By Stan Welch
West Pelzer Town Councilman Jimmy Jeanes and Police Chief Mike Clardy went head to head Monday night, as Clardy defended his department and its policies. Jeanes opened his comments by complaining that he had been singled out by the Chief, who hand delivered him a copy of the South Carolina Code establishing the boundaries of a municipal police department’s jurisdiction.
He complained that Clardy brought him the document at six in the evening, and was rather brusque about explaining it. Jeanes demanded to know why Clardy had chosen him to receive the document. Clardy instead explained the statute to the entire Council. The statute states that the municipality has jurisdiction over any road which forms one of its corporate borders.
The practice in question is one in which has the WPPD station a manned cruiser in the old shopping center across Hwy. 20 from the Advance Auto Parts store. From that location, the officer initiates traffic stops and other police actions as they become necessary.
According to Jeanes, several Pelzer and West Pelzer residents have complained that they are being stopped and challenging the position of the police car outside West Pelzer town limits. Clardy explained that such a road is legally considered to be in the jurisdiction of the town.
Sgt. Christopher Brewer, who conceded that he is often the officer on duty during such incidents, explained that the larger and largely vacant shopping area is both safer for such use, and less likely to interfere with the operations of the local businesses on the other side of the highway.
Jeanes repeated his concerns that it doesn’t look good, and also that such intrusive police conduct causes people to stay away from the town. “We need these folks to come here and spend their money. If they are worried that they’ll get a ticket, they won’t do that,” said Jeanes.
Both Brewer and Clardy denied that writing speeding tickets is the purpose of the traffic stops. Brewer said that local drivers who are stopped are unlikely to get a ticket unless they are exceeding the speed limit by more than ten miles an hour.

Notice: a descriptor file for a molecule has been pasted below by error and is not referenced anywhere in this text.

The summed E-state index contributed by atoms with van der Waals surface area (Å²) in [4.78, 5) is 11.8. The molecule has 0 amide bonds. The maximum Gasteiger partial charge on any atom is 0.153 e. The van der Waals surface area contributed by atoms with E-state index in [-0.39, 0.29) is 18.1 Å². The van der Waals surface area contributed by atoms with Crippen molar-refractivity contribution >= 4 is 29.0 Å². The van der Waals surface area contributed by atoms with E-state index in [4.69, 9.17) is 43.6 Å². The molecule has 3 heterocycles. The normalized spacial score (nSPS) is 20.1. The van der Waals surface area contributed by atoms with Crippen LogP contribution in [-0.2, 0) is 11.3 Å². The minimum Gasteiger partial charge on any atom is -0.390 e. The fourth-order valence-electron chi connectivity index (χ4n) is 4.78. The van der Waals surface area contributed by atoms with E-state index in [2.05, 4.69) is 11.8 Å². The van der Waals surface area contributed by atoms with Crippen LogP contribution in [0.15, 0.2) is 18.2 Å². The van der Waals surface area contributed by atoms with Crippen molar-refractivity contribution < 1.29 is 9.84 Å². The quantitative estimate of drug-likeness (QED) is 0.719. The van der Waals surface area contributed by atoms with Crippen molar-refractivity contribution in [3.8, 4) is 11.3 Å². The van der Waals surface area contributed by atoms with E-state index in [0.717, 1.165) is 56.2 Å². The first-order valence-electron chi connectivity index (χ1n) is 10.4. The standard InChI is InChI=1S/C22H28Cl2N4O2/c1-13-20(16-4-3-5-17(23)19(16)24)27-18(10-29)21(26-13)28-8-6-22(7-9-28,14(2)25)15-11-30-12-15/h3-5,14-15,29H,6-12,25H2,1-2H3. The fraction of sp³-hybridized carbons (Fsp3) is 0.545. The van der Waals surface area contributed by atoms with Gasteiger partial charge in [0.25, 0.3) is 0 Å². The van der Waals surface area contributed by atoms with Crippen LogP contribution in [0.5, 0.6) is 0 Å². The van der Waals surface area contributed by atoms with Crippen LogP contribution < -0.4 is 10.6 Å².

Clardy also challenged Jeanes, saying that Jeanes had been making such statements publicly, and demanding to know why Jeanes didn’t approach him privately. “This town council gives me a cell phone, and I answer it whenever it rings. If you have an issue to discuss with me, I will be happy to talk to you about it. But when you make such statements in public, it accomplishes very little.”
Clardy then walked down the table where Council sat, asking each one in turn if he had their confidence in terms of responding to their concerns about his department. Each of the other four verified that he did.
For his part, Jeanes vehemently denied attending any such formal meeting, though he did concede that he had made such statements publicly. Jeanes appeared thoroughly, if temporarily, chastised by the time Clardy apologized if his delivering the ordinance to Jeanes had offended him.
“Mr. Jeanes, I consider this entire Council, the other town employees, and my department to be on a team together. I would not want you to think I consider you any less a member of that team as a result of this. If I have offended you, I apologize. We all need to work together to make West Pelzer the town we want it to be, and that is my intention from this point forward.”
In other business, the Council approved spending up to $1700 to buy and install a thirty foot flag pole at the entrance to the Chapman Park. The expense will be minimal because Jeanes, who owns a sign company, agreed to use his equipment to install it at no additional cost.
Councilman Johnny Rogers, the newest member of the Council, asked several procedural questions concerning the meter reading and purchasing policies.
Councilman Robert Alexander raised concern about the pedestrian cross walk in front of Gray’s Mortuary. “It’s not really marked and a lot of times, cars run right through it without stopping. Someone is going to get hurt sooner or later.”
Councilman Blake Sanders proposed a spring retreat, partly to allow Council to address various issues, such as the police policies that consumed so much of the meeting Monday night. “I think if we sit down together for several hours and talk about things, we’ll find more cooperation among us than we might think.” Council approved the idea. It will be held in May.
It was announced that town Clerk Paula Payton has completed the Capstone Project, a requirement for eventual certification as a municipal clerk by the International Institute of Municipal Clerks. She will be certified later this year, upon completion of one hundred twenty hours of continuing education provided by the Institute, in conjunction with the Municipal Association of South Carolina.